Following a chickenpox outbreak at a high school in Kentucky, local health authorities told students to stay away from the school unless they can provide evidence of vaccination or proof of immunity against the contagious disease.
Jerome Kunkel, an 18-year-old senior at Our Lady of the Sacred Heart/Assumption Academy in Walton, has now filed a lawsuit against the Northern Kentucky Health Department (NKY) over the decision. The New York Times reports the school told the unvaccinated student in February that he could not play in any basketball games as a result of the local health authority's stance.
According to the lawsuit, this violates his right to freedom of religion. Citing his Catholic faith, he argues that “any vaccine that is derived from aborted fetal cells is immoral, illegal and sinful.”
“I don't believe in that vaccine at all and they are trying to push it on us,” Kunkel said, according to CNN affiliate WLWT.
The NKY have stuck by their decision, stating it’s the best decision for public health, especially when it comes to pregnant women and individuals with a weakened immune system. They also noted that the lawyer who filed the suit has taken to social media with “self-interested” and “inaccurate” posts about chickenpox vaccinations.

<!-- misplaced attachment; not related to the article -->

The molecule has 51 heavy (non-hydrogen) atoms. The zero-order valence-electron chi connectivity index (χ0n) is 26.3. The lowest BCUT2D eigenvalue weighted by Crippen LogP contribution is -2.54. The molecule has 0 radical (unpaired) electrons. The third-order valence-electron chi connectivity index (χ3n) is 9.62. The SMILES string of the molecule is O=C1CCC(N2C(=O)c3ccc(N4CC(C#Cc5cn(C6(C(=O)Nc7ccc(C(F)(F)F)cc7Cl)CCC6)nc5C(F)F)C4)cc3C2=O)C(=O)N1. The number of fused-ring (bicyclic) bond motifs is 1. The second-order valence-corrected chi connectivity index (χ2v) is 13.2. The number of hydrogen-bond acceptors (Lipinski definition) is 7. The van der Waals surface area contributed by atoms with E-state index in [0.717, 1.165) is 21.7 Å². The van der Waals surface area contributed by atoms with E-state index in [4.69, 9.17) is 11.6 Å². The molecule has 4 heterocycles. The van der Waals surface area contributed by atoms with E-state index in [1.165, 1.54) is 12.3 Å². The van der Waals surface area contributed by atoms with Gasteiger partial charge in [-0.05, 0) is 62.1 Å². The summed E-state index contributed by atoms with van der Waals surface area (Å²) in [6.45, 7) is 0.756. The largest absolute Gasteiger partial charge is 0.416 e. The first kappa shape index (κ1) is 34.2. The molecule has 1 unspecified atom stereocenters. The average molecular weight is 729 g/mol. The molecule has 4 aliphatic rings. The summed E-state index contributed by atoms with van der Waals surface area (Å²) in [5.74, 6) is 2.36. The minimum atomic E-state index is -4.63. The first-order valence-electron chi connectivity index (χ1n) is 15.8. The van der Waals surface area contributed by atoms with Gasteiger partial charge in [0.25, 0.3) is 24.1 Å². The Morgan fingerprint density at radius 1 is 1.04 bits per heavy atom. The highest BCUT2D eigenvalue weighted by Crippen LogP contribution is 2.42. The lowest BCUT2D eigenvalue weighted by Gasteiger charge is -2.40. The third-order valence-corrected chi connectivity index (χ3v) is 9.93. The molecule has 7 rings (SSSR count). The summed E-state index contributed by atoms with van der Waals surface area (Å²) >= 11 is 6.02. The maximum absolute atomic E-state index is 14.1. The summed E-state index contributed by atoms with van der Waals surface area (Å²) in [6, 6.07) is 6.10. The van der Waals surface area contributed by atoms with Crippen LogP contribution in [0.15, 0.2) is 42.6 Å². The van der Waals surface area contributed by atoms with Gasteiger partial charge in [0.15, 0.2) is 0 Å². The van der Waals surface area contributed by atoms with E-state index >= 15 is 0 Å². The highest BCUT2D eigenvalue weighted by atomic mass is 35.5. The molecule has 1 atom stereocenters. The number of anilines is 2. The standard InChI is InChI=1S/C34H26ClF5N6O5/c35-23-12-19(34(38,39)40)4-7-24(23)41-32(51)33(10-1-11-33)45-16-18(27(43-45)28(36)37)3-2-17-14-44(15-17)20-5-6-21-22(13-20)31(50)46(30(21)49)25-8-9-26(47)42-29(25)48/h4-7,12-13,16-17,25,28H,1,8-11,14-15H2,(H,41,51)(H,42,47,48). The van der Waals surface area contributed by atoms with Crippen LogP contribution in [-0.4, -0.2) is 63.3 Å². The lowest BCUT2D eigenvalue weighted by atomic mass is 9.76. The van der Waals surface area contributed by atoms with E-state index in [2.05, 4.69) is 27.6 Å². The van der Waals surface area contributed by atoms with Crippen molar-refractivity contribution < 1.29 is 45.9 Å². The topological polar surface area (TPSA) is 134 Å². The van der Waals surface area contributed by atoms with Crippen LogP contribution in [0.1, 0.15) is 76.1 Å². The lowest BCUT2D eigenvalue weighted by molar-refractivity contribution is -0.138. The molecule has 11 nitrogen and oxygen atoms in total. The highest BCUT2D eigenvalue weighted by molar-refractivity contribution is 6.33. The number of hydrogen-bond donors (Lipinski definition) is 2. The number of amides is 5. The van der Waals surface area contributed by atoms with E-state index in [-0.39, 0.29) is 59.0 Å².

“Unfortunately, some individuals, including the attorney who filed the lawsuit, have taken to social media to spread misinformation as part of their litigation strategy,” the NKY said in a statement.
So, what are the actual facts when it comes to vaccines and their use of human cells?
Most commonly used vaccinations use a small number of well-established human cell lines that were drawn from descendent cells of fetuses that were aborted decades ago. They are descendent cells, so the vaccines do not contain any of the cells from the original abortion. It’s also worth pointing out that the abortions were not undertaken with the intent of producing vaccines.
Unlike bacteria, viruses need a host to survive, so the descendent cells are the medium in which these vaccines are created. For example, the chickenpox vaccine is grown in cells originally derived from a fetus aborted in the early 1960s.
The Catholic Church has a long history of questioning the ethics of this practice due to its absolute opposition to abortion. However, their most recent stance is that there’s “no proper ground for refusing immunization against dangerous contagious disease... especially in light of the concern that we should all have for the health of our children, public health, and the common good.”